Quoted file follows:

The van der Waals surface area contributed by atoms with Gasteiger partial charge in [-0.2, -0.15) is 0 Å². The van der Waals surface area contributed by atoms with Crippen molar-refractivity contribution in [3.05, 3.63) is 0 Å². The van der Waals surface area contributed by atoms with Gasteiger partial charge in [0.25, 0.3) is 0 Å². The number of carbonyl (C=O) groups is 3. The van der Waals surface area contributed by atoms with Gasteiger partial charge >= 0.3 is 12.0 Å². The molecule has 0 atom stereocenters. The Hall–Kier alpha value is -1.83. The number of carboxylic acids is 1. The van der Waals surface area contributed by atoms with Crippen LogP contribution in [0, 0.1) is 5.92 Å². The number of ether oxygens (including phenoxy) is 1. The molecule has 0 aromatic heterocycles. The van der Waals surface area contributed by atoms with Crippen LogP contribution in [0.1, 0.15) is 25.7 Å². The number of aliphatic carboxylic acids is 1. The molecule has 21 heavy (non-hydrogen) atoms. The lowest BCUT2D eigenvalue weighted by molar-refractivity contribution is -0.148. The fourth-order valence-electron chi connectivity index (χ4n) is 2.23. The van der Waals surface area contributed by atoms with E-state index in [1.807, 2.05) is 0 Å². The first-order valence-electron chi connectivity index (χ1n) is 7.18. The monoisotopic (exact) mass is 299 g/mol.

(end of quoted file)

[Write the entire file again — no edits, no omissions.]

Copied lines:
The van der Waals surface area contributed by atoms with Gasteiger partial charge in [-0.2, -0.15) is 0 Å². The van der Waals surface area contributed by atoms with Crippen molar-refractivity contribution in [3.05, 3.63) is 0 Å². The van der Waals surface area contributed by atoms with Gasteiger partial charge in [0.25, 0.3) is 0 Å². The number of carbonyl (C=O) groups is 3. The van der Waals surface area contributed by atoms with Gasteiger partial charge >= 0.3 is 12.0 Å². The molecule has 0 atom stereocenters. The Hall–Kier alpha value is -1.83. The number of carboxylic acids is 1. The van der Waals surface area contributed by atoms with Crippen LogP contribution in [0, 0.1) is 5.92 Å². The number of ether oxygens (including phenoxy) is 1. The molecule has 0 aromatic heterocycles. The van der Waals surface area contributed by atoms with Crippen LogP contribution in [0.1, 0.15) is 25.7 Å². The number of aliphatic carboxylic acids is 1. The molecule has 21 heavy (non-hydrogen) atoms. The lowest BCUT2D eigenvalue weighted by molar-refractivity contribution is -0.148. The fourth-order valence-electron chi connectivity index (χ4n) is 2.23. The van der Waals surface area contributed by atoms with E-state index in [1.807, 2.05) is 0 Å². The first-order valence-electron chi connectivity index (χ1n) is 7.18. The monoisotopic (exact) mass is 299 g/mol.